Consider fasting

Time-restricted feeding (TRF), in which you consume all food in a predetermined “eating window,” is an approachable form of fasting linked to various metabolic health benefits. In a 2023 meta-analysis of 12 studies, which included adult men and women among them, researchers compared the effects of early vs late TRF eating windows lasting 6-10 hours. Whether the eating window was earlier or later in the day, participants tended to experience reductions in body weight and insulin resistance, and earlier eating windows (e.g., 7 am to 3 pm) were even more strongly associated with improved insulin sensitivity and glucose metabolism.

By not eating at all hours of the day, you are giving your pancreas a break from cranking out insulin, which allows blood insulin levels to drop. This drop in insulin not only helps prevent the hyperinsulinemia that precedes insulin resistance, but it also allows your body to burn fat more efficiently as a fuel source since high insulin levels promote fat storage.

Find ways to manage stress

During times of stress, a component of the body’s autonomic nervous system (ANS) called the sympathetic nervous system is activated and triggers your fight-or-flight response, which prompts the release of stress hormones like cortisol and epinephrine. As previously mentioned, these stress hormones have blood sugar-elevating and insulin-suppressing properties, and chronic stress has been associated with increased risk of insulin resistance and diabetes.

Fortunately, strategically engaging the other half of the ANS, known as the parasympathetic or rest-and-digest nervous system, can counter these effects and possibly improve glucose tolerance and insulin sensitivity. So, how do you activate it? Regular physical activity and recovery, having a social support system, and practicing relaxation and mindfulness techniques (e.g., deep breathing exercises, gentle stretching, meditation) may all help.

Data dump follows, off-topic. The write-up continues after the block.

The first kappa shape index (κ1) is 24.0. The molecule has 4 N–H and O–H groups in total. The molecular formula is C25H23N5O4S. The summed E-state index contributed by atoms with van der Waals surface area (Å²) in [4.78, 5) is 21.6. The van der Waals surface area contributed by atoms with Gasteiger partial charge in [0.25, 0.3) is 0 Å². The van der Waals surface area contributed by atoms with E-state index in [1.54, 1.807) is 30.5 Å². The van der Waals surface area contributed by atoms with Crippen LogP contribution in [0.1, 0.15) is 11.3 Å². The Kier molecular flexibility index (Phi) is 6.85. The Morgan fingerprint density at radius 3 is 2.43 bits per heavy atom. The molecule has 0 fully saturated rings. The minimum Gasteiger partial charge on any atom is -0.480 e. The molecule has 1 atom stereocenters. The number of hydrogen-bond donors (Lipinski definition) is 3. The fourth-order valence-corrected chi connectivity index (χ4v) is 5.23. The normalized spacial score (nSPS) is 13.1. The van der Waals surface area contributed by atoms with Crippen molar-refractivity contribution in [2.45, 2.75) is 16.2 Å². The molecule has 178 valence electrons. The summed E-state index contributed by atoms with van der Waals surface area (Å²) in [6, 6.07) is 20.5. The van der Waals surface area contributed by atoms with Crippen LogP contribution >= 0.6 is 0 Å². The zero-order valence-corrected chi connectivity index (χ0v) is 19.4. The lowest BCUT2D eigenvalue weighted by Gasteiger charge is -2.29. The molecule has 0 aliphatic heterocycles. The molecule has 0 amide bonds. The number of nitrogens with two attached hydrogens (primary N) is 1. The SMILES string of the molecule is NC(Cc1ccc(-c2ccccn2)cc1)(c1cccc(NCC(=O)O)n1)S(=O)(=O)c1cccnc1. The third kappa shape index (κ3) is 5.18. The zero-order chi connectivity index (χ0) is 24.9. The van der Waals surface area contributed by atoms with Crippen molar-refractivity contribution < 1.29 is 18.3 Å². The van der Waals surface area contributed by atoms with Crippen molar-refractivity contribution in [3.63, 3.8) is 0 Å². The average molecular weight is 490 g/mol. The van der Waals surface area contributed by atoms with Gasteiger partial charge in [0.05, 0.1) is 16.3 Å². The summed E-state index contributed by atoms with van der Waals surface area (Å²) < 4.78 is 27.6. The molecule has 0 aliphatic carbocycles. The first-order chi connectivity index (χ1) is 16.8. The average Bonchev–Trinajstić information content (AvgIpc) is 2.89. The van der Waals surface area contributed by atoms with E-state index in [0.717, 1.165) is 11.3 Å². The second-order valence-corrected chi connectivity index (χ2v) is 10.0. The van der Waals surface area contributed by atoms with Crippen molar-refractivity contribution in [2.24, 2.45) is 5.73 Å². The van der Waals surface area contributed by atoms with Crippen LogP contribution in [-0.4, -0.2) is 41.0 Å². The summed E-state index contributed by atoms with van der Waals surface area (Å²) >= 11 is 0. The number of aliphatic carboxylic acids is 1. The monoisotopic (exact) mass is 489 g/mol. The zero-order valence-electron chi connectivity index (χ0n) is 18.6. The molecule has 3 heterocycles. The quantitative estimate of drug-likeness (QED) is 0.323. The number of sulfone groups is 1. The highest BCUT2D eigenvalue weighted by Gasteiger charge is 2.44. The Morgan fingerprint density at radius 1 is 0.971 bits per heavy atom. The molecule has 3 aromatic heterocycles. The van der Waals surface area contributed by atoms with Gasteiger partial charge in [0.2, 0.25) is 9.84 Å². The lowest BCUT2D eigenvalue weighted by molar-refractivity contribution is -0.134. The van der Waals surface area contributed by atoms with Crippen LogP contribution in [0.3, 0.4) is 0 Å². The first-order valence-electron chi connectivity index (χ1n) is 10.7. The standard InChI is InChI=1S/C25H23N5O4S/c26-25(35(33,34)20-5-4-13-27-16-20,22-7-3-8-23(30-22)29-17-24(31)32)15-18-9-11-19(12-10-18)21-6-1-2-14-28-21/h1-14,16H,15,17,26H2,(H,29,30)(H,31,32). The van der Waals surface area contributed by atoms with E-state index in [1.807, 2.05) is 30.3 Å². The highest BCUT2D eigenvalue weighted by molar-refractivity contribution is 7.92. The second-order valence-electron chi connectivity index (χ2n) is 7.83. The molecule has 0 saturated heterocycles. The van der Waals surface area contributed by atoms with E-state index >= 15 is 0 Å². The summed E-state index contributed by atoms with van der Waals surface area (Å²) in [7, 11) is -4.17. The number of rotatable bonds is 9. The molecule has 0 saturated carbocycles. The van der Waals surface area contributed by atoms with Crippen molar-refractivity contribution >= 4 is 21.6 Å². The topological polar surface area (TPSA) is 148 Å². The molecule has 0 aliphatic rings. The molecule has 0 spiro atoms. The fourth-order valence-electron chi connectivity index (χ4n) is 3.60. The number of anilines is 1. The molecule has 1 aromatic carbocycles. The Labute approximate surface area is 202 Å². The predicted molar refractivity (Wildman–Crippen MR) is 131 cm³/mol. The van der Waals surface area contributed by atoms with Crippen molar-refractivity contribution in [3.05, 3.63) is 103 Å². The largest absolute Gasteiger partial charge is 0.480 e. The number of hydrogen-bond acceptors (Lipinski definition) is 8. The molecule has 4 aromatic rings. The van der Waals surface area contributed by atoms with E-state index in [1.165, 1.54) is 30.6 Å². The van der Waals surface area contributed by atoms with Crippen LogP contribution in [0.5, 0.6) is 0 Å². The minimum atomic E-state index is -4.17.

Next time you’re stressed, try this 3-minute body scan meditation to help bring your awareness inward and instantly feel more grounded.

Prioritize sleep

Inadequate sleep is associated with reduced insulin sensitivity, and it only takes a few nights of subpar shuteye to cause problems. A study on healthy adult men found that six nights of sleep deprivation (4 hours per night) led to a 40% slower glucose clearance from the bloodstream after an oral glucose tolerance test, suggesting that cells were not as responsive to the glucose-lowering effects of insulin.

Like stress, inadequate sleep can promote insulin resistance by activating the sympathetic nervous system and driving up levels of stress hormones like cortisol.

Aim for 7-8 hours of sleep per night and boost your likelihood of getting quality sleep by practicing good sleep hygiene: follow a consistent bedtime routine, avoid electronic screens several hours before bed, stop drinking alcohol at least four hours before bed, keep your room cool and dark, and only use your bed for sleeping (avoid scrolling or watching TV).


Get a better view of your metabolic health

The best way to understand what habits and foods help you achieve balanced blood sugar is with a continuous glucose monitor and an app like Levels to help you interpret the data. Levels members get access to the most advanced CGMs and personalized guidance to build healthy, sustainable habits. Click here to learn more about Levels.